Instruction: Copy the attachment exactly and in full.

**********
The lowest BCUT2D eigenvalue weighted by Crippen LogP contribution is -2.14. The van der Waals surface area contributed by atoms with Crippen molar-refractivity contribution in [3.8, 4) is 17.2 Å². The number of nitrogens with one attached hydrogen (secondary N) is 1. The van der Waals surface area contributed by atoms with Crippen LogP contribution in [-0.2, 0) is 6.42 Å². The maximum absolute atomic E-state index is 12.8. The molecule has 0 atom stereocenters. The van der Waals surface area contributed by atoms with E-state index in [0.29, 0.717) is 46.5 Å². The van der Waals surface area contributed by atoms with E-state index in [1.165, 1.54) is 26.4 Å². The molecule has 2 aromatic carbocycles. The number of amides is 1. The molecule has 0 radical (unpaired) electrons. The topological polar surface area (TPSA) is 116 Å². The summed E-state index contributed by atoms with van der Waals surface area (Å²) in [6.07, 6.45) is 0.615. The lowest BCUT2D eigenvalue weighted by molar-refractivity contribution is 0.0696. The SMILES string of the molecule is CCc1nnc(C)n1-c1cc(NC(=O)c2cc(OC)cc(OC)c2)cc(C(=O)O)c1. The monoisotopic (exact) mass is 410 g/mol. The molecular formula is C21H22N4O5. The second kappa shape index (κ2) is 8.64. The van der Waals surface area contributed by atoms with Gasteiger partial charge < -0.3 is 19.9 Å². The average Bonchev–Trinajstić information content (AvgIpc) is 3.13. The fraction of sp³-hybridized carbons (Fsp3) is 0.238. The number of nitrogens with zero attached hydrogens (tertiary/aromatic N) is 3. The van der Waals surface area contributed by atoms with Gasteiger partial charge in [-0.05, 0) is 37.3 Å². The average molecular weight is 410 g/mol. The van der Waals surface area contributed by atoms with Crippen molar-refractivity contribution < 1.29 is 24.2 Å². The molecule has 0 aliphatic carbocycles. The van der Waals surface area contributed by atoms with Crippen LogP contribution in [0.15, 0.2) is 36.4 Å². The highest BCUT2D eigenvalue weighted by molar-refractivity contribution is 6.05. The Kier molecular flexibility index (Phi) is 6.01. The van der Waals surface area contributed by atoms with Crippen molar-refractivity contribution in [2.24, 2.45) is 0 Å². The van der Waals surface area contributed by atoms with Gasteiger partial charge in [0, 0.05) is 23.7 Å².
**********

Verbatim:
The lowest BCUT2D eigenvalue weighted by Crippen LogP contribution is -2.14. The van der Waals surface area contributed by atoms with Crippen molar-refractivity contribution in [3.8, 4) is 17.2 Å². The number of nitrogens with one attached hydrogen (secondary N) is 1. The van der Waals surface area contributed by atoms with Crippen LogP contribution in [-0.2, 0) is 6.42 Å². The maximum absolute atomic E-state index is 12.8. The molecule has 0 atom stereocenters. The van der Waals surface area contributed by atoms with E-state index in [0.29, 0.717) is 46.5 Å². The van der Waals surface area contributed by atoms with E-state index in [1.165, 1.54) is 26.4 Å². The molecule has 2 aromatic carbocycles. The number of amides is 1. The molecule has 0 radical (unpaired) electrons. The topological polar surface area (TPSA) is 116 Å². The summed E-state index contributed by atoms with van der Waals surface area (Å²) in [6.07, 6.45) is 0.615. The lowest BCUT2D eigenvalue weighted by molar-refractivity contribution is 0.0696. The SMILES string of the molecule is CCc1nnc(C)n1-c1cc(NC(=O)c2cc(OC)cc(OC)c2)cc(C(=O)O)c1. The monoisotopic (exact) mass is 410 g/mol. The molecular formula is C21H22N4O5. The second kappa shape index (κ2) is 8.64. The van der Waals surface area contributed by atoms with Gasteiger partial charge < -0.3 is 19.9 Å². The average Bonchev–Trinajstić information content (AvgIpc) is 3.13. The fraction of sp³-hybridized carbons (Fsp3) is 0.238. The number of nitrogens with zero attached hydrogens (tertiary/aromatic N) is 3. The van der Waals surface area contributed by atoms with Gasteiger partial charge in [-0.05, 0) is 37.3 Å². The average molecular weight is 410 g/mol. The van der Waals surface area contributed by atoms with Crippen molar-refractivity contribution < 1.29 is 24.2 Å². The molecule has 0 aliphatic carbocycles. The van der Waals surface area contributed by atoms with Crippen LogP contribution in [0.15, 0.2) is 36.4 Å². The highest BCUT2D eigenvalue weighted by molar-refractivity contribution is 6.05. The Kier molecular flexibility index (Phi) is 6.01. The van der Waals surface area contributed by atoms with Crippen molar-refractivity contribution in [2.24, 2.45) is 0 Å². The van der Waals surface area contributed by atoms with Gasteiger partial charge in [0, 0.05) is 23.7 Å².